And how could I be on a trip without getting lost? Doug headed off to a conference, and I headed back to the River Walk, armed with my camera, many, many maps, and my compass. First, I passed these really cute statues, and then headed down the steps to the river. Near our hotel, the river was a little branch off of the main route, and fairly desolate, even in early afternoon.
Here was one of several guys, relaxing, and this one called out to me to take his picture, so I did, thinking he was just being friendly to the tourist with all the junk in her hands. And then some street sense started to kick in, especially as he started to say things that weren't quite intelligible, and I realized that he actually wasn't looking particularly friendly. And I quickly decided to move further down the river and wait for the river taxi some place else.
I walked and walked and walked, and it is definitely a LOT hotter in San Antonio than Grand Forks (like 86 degrees above compared to 30 degrees below that week). At least I started to pass other tourists looking a bit lost and anxious about how and where to catch the River Taxi. The tour boats continued to pass, but the real implications of 25 tour boats on the river to only 2 taxis started to sink in, and I kept on walking. The maps only helped somewhat; it turns out that they are not completely up-to-date about the routes of the River Taxi. I took wrong turns (still along a branch of the river, but off the path of the taxi) and continued to ask directions, only half of which were accurate. Some of the wrong paths involved walking up stairs, crossing a street, and then back down the stairs, and it was definitely disconcerting to see people sitting on the sidewalk--one woman all bruised and explaining something to the police officer that she was "only arrested once prior because the cocaine was mixed with rat poison". About then, I decided it was a much better idea to stow my camera in my purse.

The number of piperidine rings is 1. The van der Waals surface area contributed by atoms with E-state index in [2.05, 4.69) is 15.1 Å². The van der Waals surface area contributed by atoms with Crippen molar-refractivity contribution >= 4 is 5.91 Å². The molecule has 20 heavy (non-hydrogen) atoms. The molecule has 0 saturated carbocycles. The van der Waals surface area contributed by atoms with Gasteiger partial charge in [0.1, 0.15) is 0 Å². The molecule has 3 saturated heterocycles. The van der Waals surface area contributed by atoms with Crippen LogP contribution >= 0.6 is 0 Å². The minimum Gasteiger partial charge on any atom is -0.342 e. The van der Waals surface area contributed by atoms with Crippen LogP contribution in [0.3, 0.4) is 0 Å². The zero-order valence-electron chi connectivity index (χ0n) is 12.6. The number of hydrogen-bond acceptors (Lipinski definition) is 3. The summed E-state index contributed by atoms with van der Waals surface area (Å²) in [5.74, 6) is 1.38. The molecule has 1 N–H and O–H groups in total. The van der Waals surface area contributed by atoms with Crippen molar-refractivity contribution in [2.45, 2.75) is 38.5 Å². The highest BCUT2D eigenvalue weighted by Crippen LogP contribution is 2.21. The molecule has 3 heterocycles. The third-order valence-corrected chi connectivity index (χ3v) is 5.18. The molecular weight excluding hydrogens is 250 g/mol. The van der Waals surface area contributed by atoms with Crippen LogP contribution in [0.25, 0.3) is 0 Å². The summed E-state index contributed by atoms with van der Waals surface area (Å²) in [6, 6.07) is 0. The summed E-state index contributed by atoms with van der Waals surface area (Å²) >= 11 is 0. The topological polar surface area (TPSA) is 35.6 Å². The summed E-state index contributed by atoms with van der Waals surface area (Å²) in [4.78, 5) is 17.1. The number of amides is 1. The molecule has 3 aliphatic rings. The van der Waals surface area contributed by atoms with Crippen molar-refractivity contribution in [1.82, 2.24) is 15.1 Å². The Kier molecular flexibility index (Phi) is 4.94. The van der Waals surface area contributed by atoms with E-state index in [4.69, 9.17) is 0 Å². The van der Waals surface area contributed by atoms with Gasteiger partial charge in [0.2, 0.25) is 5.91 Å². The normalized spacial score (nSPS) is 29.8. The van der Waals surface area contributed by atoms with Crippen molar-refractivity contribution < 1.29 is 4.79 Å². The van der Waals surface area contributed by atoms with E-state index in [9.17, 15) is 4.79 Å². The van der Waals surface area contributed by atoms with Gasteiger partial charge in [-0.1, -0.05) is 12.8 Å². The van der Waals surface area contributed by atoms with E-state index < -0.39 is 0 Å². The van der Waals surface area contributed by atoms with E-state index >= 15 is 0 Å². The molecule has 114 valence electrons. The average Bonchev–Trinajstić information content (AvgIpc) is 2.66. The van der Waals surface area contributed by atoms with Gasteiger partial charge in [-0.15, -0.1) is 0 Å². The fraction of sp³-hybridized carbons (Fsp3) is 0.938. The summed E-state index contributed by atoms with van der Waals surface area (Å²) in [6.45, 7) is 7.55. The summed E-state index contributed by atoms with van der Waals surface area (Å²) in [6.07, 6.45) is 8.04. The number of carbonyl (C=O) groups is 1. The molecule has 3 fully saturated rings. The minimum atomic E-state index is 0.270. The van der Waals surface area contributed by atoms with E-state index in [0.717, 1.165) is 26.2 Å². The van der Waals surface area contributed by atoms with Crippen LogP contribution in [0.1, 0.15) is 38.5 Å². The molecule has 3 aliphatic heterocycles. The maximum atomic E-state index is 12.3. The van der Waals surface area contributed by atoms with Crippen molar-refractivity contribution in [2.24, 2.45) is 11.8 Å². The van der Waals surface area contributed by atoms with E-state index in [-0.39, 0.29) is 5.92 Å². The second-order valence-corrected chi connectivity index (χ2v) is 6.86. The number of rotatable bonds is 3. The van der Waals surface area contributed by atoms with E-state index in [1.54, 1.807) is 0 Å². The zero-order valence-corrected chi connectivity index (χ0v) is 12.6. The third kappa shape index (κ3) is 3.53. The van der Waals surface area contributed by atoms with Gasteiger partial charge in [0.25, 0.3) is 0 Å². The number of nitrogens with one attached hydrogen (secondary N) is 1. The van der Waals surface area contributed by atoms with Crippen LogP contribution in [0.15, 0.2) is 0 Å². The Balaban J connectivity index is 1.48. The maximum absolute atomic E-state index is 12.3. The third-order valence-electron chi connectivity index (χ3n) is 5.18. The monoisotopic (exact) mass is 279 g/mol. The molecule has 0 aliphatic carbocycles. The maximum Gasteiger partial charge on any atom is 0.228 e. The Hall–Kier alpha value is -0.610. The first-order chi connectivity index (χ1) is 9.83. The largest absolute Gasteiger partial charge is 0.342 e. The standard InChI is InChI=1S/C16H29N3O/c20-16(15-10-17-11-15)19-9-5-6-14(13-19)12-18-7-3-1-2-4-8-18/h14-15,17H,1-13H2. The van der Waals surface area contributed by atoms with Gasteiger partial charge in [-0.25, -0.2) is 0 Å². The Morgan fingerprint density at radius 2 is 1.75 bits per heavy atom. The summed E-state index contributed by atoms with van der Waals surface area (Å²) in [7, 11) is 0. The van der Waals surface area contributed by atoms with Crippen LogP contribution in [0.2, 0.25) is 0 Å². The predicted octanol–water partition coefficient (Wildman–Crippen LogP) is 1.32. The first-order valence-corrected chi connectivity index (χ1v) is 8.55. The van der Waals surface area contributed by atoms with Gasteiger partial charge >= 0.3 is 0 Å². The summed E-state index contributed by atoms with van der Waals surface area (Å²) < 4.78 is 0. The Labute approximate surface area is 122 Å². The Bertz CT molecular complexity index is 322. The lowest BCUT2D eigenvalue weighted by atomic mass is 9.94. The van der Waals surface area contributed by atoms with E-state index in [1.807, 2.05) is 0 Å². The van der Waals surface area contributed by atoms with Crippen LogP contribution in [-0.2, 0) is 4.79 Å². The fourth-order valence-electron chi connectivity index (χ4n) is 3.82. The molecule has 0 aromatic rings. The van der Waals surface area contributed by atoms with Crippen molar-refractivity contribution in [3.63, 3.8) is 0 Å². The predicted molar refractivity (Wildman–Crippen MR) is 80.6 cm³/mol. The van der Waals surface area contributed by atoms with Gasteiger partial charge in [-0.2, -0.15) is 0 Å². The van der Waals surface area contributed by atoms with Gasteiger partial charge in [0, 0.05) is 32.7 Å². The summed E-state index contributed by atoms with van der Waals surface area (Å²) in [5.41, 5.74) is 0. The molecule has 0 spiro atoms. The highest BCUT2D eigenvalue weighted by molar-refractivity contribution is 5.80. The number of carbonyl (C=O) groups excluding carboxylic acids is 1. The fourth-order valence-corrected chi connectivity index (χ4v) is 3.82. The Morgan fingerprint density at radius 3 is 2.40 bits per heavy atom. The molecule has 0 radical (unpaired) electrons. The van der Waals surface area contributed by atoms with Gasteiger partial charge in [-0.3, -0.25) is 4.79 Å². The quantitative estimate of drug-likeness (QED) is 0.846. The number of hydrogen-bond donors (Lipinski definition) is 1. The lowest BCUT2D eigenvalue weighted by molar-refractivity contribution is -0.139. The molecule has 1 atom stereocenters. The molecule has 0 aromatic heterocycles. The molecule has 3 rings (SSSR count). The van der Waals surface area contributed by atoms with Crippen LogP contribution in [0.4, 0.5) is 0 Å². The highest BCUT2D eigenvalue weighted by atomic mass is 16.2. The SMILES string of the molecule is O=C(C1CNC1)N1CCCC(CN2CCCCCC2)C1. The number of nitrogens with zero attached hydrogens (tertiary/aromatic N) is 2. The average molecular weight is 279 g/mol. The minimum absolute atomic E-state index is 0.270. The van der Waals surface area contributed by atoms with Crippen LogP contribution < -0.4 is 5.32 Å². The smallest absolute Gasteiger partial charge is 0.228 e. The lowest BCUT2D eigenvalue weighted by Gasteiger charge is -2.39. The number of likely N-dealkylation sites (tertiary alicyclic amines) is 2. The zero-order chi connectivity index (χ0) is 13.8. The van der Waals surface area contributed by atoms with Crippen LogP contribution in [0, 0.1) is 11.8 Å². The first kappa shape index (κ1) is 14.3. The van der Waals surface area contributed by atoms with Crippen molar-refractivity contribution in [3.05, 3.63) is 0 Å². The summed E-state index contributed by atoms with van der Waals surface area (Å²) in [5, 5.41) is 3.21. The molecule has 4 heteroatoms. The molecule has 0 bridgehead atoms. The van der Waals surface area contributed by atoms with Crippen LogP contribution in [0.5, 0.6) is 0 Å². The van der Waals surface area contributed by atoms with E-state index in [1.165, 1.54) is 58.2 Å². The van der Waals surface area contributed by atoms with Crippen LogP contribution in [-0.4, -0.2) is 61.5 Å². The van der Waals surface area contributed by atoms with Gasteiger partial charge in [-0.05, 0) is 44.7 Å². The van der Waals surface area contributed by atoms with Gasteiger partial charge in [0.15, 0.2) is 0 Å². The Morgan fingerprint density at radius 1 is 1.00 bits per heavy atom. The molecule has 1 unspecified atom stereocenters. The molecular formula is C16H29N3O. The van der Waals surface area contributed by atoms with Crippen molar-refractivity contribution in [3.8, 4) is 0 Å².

***HINT ***If you're ever in San Antonio, and use the River Taxi, there's actually a phone number printed directly on the all-day pass. Find a table, order a drink, and call the taxi to find out when it's going to pass your spot and just wait for it, unless you really, really want to walk and walk and walk. . . .
After an hour more of walking, I finally got back to the River Center Mall area, exited and headed to the Alamo. The guide books suggested going to the IMAX and watching their video on the Alamo first. Unfortunately, it was already 4:01 pm. . . and they would not seat anyone for the 4:00 pm showing. Another HINT: It's less expensive to just rent the audio tour from the Discovery Channel kiosk in front of the Alamo, unless you really need to sit in the air conditioned IMAX for awhile.
These last two are photos of the Alamo. The history of the Alamo is quite moving and very worth spending much more time at than I allocated. But I had to find my way back to the hotel, and was not confident in the River Taxi at this point.
And rightly not, because once again, I never saw another taxi come by, and settled down to walk and walk and walk. . .
And the strangest thing was that by some fluke, or luck, I came upon a bend in the river that was clearly much, much closer to the hotel than I expected it to be, even though I'd walked past many shops that had looked not at all familiar. I seem to have taken the northern path back, rather than the southern much more-traveled path. And I was back in about 20 minutes instead of the earlier hour to 1 and 1/2 hour journey. Time for a mojito! That evening, a group of us took another journey on the river taxi under the magical night glow of the lights. Ha! I was the navigator! (And I didn't think anyone needed to know about what it took for me to earlier work out the kinks of this voyage!)
Next up, we board Amtrak and head for Fort Worth.